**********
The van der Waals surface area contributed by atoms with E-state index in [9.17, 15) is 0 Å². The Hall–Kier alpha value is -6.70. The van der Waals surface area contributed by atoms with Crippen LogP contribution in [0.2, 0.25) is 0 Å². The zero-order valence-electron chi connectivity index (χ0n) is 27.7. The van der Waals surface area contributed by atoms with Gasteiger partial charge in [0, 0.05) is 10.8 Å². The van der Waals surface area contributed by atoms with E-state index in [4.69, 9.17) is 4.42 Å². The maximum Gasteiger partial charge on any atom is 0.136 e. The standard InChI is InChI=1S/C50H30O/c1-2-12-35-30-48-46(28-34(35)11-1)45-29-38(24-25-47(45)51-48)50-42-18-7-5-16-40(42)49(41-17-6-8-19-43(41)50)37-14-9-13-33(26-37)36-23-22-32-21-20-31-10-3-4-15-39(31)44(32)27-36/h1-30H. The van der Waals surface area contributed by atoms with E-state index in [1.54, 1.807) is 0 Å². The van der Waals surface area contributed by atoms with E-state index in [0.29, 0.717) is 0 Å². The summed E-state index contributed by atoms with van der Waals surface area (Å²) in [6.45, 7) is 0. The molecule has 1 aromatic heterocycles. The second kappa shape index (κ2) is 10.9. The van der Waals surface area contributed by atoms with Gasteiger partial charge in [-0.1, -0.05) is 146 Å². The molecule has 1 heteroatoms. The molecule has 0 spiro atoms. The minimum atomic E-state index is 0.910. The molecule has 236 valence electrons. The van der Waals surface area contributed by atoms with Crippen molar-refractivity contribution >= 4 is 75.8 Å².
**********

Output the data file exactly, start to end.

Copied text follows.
The van der Waals surface area contributed by atoms with E-state index in [9.17, 15) is 0 Å². The Hall–Kier alpha value is -6.70. The van der Waals surface area contributed by atoms with Crippen LogP contribution in [0.2, 0.25) is 0 Å². The zero-order valence-electron chi connectivity index (χ0n) is 27.7. The van der Waals surface area contributed by atoms with Gasteiger partial charge in [0, 0.05) is 10.8 Å². The van der Waals surface area contributed by atoms with E-state index in [4.69, 9.17) is 4.42 Å². The maximum Gasteiger partial charge on any atom is 0.136 e. The standard InChI is InChI=1S/C50H30O/c1-2-12-35-30-48-46(28-34(35)11-1)45-29-38(24-25-47(45)51-48)50-42-18-7-5-16-40(42)49(41-17-6-8-19-43(41)50)37-14-9-13-33(26-37)36-23-22-32-21-20-31-10-3-4-15-39(31)44(32)27-36/h1-30H. The van der Waals surface area contributed by atoms with E-state index in [1.54, 1.807) is 0 Å². The van der Waals surface area contributed by atoms with E-state index in [0.29, 0.717) is 0 Å². The summed E-state index contributed by atoms with van der Waals surface area (Å²) in [6.45, 7) is 0. The molecule has 1 aromatic heterocycles. The second kappa shape index (κ2) is 10.9. The van der Waals surface area contributed by atoms with Gasteiger partial charge in [-0.1, -0.05) is 146 Å². The molecule has 1 heteroatoms. The molecule has 0 spiro atoms. The minimum atomic E-state index is 0.910. The molecule has 236 valence electrons. The van der Waals surface area contributed by atoms with Crippen molar-refractivity contribution >= 4 is 75.8 Å².